Just like Eminem’s albums, the Detroit Red Wings have gone through phases. The last few years have been the “Relapse” chapter considering their struggles and attempts to right the sinking ship. This year—with their youth starting to take over—could be the beginning of their “Recovery” period.
Before they reach their “Revival” stage, a few boxes need to be checked, one of which is to have a No. 1 center. Is Dylan Larkin that player?
Detroit had a bonafide top-line pivot for over a quarter-century – from the early days of Steve Yzerman, to Henrik Zetterberg’s last couple truly productive seasons. And while Larkin may not have the same ceiling as the Red Wings’ former captains, he might have the ability to become their much-needed No. 1 center.
Let’s take a look at the statistics, attributes, and qualities that make up a No. 1 center and see how Larkin stacks up. Because once the Red Wings have their first-line center and a few other valuable pieces in place, then they can launch into their high-flying, offensive “Kamikaze” phase and contend for another Stanley Cup.
Larkin, Statistically Speaking
First, let’s compare Larkin to the NHL’s top centers from a statistics standpoint. How does he measure up when it comes to points, shot attempts, faceoffs, and other relevant stat categories through Detroit’s first 18 games?
|Points Per Game||1.00||T-21st|
|5v5 Goals For %||30.0%||201st|
|5v5 Corsi For %||53.0%||48th|
|Faceoffs (Min. 100)||54.4%||T-27th|
|Power Play Points||4||T-40th|
Generally speaking, it’s a mixed bag for Larkin. He’s near the top of the league for points and is strong in the faceoff circle. However, his five-on-five numbers are pretty rough.
Starting with his offensive production, Larkin’s point per game average does look promising. He’ll likely range between 70 and 80 points per season over the next five years, which is pretty solid when you compare him with other centers around the league.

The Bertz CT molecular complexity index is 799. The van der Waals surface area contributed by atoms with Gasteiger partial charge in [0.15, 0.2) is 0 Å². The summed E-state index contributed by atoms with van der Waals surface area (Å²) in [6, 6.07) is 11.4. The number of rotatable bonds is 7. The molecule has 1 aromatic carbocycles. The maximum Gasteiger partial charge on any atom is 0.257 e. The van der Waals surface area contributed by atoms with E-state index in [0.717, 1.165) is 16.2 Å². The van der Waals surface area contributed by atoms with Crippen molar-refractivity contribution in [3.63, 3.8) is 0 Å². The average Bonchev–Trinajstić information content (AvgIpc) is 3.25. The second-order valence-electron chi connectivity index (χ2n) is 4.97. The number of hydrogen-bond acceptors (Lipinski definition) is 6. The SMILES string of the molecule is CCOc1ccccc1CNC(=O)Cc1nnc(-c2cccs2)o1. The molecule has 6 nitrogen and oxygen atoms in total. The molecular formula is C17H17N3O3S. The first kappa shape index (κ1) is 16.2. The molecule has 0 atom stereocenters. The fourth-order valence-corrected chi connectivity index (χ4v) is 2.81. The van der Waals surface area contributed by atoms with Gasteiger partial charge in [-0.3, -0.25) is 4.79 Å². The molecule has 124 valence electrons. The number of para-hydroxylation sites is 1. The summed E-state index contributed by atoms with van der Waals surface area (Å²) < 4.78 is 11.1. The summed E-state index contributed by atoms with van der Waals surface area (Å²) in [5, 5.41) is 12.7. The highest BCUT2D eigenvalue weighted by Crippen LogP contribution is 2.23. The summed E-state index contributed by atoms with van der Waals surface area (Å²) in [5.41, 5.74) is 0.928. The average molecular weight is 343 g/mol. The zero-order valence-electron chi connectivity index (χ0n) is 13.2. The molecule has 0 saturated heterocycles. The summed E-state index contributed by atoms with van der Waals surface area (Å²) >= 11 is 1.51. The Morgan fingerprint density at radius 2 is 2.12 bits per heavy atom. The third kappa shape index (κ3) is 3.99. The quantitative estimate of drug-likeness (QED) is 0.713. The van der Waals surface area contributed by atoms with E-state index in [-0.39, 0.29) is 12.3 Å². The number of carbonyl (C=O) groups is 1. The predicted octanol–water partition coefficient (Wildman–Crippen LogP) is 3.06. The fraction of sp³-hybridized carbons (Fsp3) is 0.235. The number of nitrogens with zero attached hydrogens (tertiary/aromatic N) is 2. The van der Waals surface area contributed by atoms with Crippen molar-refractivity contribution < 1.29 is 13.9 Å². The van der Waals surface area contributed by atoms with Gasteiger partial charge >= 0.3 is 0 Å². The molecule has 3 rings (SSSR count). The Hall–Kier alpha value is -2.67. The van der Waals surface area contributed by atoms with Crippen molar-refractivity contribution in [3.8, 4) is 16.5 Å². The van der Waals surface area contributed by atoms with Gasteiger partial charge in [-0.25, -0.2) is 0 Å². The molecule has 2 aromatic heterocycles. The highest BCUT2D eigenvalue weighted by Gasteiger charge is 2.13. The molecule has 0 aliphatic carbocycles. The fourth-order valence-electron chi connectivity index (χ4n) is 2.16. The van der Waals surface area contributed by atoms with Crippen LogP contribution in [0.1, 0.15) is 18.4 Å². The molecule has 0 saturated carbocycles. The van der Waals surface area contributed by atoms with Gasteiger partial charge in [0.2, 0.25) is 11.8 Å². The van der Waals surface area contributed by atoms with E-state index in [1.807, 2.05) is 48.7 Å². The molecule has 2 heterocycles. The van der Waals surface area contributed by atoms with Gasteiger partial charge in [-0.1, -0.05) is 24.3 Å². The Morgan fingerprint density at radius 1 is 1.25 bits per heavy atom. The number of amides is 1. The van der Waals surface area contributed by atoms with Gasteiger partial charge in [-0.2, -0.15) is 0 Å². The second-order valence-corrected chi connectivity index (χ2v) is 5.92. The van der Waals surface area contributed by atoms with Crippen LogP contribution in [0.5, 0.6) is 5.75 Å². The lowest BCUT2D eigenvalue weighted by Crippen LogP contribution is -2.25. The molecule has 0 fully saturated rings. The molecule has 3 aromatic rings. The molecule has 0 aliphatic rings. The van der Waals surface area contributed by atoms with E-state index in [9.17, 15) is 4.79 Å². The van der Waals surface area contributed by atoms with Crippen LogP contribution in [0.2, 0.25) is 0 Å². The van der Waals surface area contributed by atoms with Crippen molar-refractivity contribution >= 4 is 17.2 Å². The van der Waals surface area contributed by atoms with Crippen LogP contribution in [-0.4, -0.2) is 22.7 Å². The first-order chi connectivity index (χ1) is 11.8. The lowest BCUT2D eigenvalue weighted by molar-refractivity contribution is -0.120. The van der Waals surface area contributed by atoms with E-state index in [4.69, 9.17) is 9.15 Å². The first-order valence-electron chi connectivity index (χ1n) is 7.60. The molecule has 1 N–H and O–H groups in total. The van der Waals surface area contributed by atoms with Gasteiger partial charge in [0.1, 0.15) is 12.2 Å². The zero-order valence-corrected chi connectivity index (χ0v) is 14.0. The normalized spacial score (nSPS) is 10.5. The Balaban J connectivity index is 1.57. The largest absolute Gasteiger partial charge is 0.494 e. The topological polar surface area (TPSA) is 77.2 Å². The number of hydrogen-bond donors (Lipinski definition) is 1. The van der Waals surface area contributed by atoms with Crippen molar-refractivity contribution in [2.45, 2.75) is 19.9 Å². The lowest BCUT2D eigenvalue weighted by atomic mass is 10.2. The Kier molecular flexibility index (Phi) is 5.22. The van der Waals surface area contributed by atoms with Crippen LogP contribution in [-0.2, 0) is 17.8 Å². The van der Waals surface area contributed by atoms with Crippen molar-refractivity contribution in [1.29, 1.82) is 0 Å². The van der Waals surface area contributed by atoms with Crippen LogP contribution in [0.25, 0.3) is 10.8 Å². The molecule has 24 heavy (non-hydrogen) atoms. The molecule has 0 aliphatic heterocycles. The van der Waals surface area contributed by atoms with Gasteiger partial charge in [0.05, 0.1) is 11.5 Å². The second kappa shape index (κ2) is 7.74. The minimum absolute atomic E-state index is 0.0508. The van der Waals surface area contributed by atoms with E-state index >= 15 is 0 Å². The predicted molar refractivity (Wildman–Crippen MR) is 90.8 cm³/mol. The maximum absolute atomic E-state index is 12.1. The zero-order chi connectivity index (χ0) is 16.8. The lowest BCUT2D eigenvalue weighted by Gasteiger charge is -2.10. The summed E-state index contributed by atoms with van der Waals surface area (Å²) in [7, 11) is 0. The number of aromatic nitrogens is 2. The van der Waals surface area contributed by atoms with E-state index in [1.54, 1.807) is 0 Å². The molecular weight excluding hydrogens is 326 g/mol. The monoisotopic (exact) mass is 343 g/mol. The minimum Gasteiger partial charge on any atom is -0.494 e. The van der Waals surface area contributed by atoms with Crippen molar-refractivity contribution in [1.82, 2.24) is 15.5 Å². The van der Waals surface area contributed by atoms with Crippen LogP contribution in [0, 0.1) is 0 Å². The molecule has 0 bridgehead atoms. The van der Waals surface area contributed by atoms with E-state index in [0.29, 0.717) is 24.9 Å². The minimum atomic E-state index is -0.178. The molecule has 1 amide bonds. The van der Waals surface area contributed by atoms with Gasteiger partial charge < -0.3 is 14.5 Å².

Last year, only 20 centers reached 70 points across the NHL, though you could argue a few primarily played on the wing (i.e. Jonathan Marchessault and Claude Giroux). Based on the early returns from this season, you can count Larkin among those players when the 2018-19 campaign concludes.
But looking at Larkin’s five-on-five points per 60, he trails not only Andreas Athanasiou on the Red Wings, but also Darren Helm and Luke Glendening. His even-strength goals-for percentage is even worse. This is not ideal for an elite No. 1 center.
Small sample sizes produce interesting results. Exhibit A:
Red Wings 5v5 GF through 15 games
T1. Glendening +2
T1. Ehn +2
T13. Abdelkader -8
T13. Mantha -8
15. Larkin -9 pic.twitter.com/9fO3m46yQo
— Tony Wolak (@TonyWolak) November 8, 2018
From a statistics standpoint, Larkin should not be considered a No. 1 center. His even-strength numbers are just too weak at the moment.
Larkin’s Qualitative Measures
One aspect of Larkin’s game that no one can deny is his leadership. After Zetterberg’s departure, the young center seamlessly stepped into the long-time Red Wing’s former role as the team leader on and off the ice.
Larkin’s never-quit attitude and constant drive to improve his game make him a great role model for the next generation of Red Wings. Though he’s not wearing the “C” in Detroit, he will soon.
In addition, head coach Jeff Blashill can trust Larkin in any situation. He’s on Detroit’s top power play and penalty kill units and is constantly leading or near the top for all-situations time on ice among forwards. He’s clearly the go-to forward in Hockeytown.
Finally, Larkin’s vision and playmaking skills are quickly improving, making him a constant threat on the ice. Instant game-changing ability? Not quite yet, but his speed, quick shot, and ability to draw multiple defenders make him very dangerous in the offensive zone, even if the stats aren’t there yet.
Verdict on Larkin
At this very moment in time, Larkin should not be considered a No. 1 center. His five-on-five stats—most notably, his six goals for and 14 goals against—do not resemble that of an elite, two-way NHL pivot.
However, the season is still young and Larkin can improve his numbers over the course of the remaining 64 games. 18 contests is a small sample size. So for now, it’s a no for the No. 1 center question, but it should be asked once again after the 2018-19 NHL season concludes.